Last week, the University of North Texas at Dallas College of Law announced it received full accreditation by the American Bar Association.
ABA accreditation is a critical win and affirms that UNT-Dallas College of Law is delivering on its promise to provide quality, accessible and affordable legal education that expands access to justice for all Texans.
William Shakespeare wrote in Henry VI, “Let’s kill all the lawyers,” and more than a few Texans might think he was onto something. But in a society built on the rule of law, the legal profession is essential for defending the rights to life, liberty and the pursuit of happiness. Notwithstanding the perception that Texas had too many lawyers, when UNT-Dallas College of Law was created in 2009, the reality was our state did not have enough attorneys.
Between 1969 and 2009, Texas’ population boomed from 11 million to 25 million and demand for legal services rose. However, in those 40 years, the state of Texas did not create a single new ABA-accredited law school.
North Texas grew to become the nation’s largest metropolitan area without a public law school. The bill analysis noted that Texas-trained attorneys were in such short supply that local law firms imported one-third of their lawyers from out-of-state law schools. Moreover, 75% of Texas families who sought legal aid were turned away and 90% of Texans’ civil needs were not being met, according to Texas Supreme Court Chief Justice Nathan Hecht.
In 2009, state, local and business leaders came together to create UNT-Dallas College of Law. In the Texas Legislature, a Senate Democrat and a House Republican who each represented downtown Dallas set aside partisan differences to write the legislation that established the school, authorized $40 million in bonds and provided access to a $250 million endowment.
The city of Dallas donated the Dallas Municipal Building, a beaux-arts landmark, to serve as the campus and pledged $14 million.
The Dallas business community assisted with $2 million through a public-private partnership.
Since its birth, UNT-Dallas College of Law has advanced steadily. In 2013, it brought on farsighted administrators, such as founding dean and retired U.S. District Court Judge W. Royal Furgeson Jr. and Associate Dean Ellen Pryor. In 2014, it began teaching students. In 2017, it received provisional ABA accreditation and graduated its inaugural class.
In 2018, it put at the helm Dean Felecia Epps, an inspiring academic, judicial and military trailblazer.
Today, UNT-Dallas College of Law is raising the bar for innovation, accessibility, diversity and affordability. Students gain real-world experience because of its emphasis on practice-ready curriculum. Working professionals can become lawyers thanks to its part-time classes.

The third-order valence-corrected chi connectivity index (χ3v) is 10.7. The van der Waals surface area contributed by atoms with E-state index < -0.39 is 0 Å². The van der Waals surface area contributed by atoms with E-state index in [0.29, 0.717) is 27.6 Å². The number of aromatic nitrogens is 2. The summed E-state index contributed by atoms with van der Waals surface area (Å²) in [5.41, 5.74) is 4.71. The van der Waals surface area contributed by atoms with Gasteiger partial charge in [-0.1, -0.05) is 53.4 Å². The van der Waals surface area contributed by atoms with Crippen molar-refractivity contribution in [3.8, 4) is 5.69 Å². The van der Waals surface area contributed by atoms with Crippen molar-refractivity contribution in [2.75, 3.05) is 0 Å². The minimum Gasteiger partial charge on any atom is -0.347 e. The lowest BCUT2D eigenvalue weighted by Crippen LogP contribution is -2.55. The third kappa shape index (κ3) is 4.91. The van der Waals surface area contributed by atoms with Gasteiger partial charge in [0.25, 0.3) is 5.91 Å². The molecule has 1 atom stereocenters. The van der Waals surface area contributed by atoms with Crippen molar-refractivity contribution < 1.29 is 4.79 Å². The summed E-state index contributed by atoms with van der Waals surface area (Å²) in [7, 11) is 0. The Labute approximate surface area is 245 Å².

The student body, which is over 75% Hispanic and Black, is among the nation’s most diverse. With an annual tuition under $20,000 (less than half of the national average), graduates can afford to give back to Texas through public service.
North Texas has become a dynamic hub for legal education. In addition to UNT-Dallas College of Law, Southern Methodist University’s Dedman School of Law in Dallas and the Texas A&M University School of Law in Fort Worth are soaring. U.S. News & World Report ranks SMU No. 52, and National Law Journal puts SMU Dedman in its Top 30 for hiring at top-tier firms and its Top 20 for promotions to partner. For timely job placement, Texas A&M’s Class of 2020 ranked No. 10 in the nation.
Shakespeare wrote in Hamlet, “We know what we are, but know not what we may be.” While few Texans envisioned our state and region’s transformative growth, UNT-Dallas College of Law was blessed that at least one Texan could see what it might become.
Texas Supreme Court Chief Justice Jack Pope was one of our state’s foremost and longest-serving jurists. In his nearly 104 years of life, he amassed an extraordinary record and legal library. In 2013, shortly before his passing, Pope endowed his collection of over 300 volumes of Texas jurisprudence, including his complete, signed set of Texas case law, to the UNT-Dallas College of Law at a ceremony attended by fellow Chief Justices Nathan Hecht, Wallace Jefferson and Thomas Phillips.
Pope, who liked to call himself a “common-law judge,” set a high standard for downtown Dallas’ nascent institution to rise to the defense of the rule of law and the rights of common Texans.
As the UNT-Dallas College of Law takes flight, the chief justice’s legacy is certainly wind beneath its wings, and in gaining full accreditation, its students and leaders honor his vision.
Dan Branch represented Dallas in the Texas House from 2003 to 2015. He and Sen. Royce West were co-authors of the legislation that established UNT-Dallas College of Law. He wrote this column for The Dallas Morning News.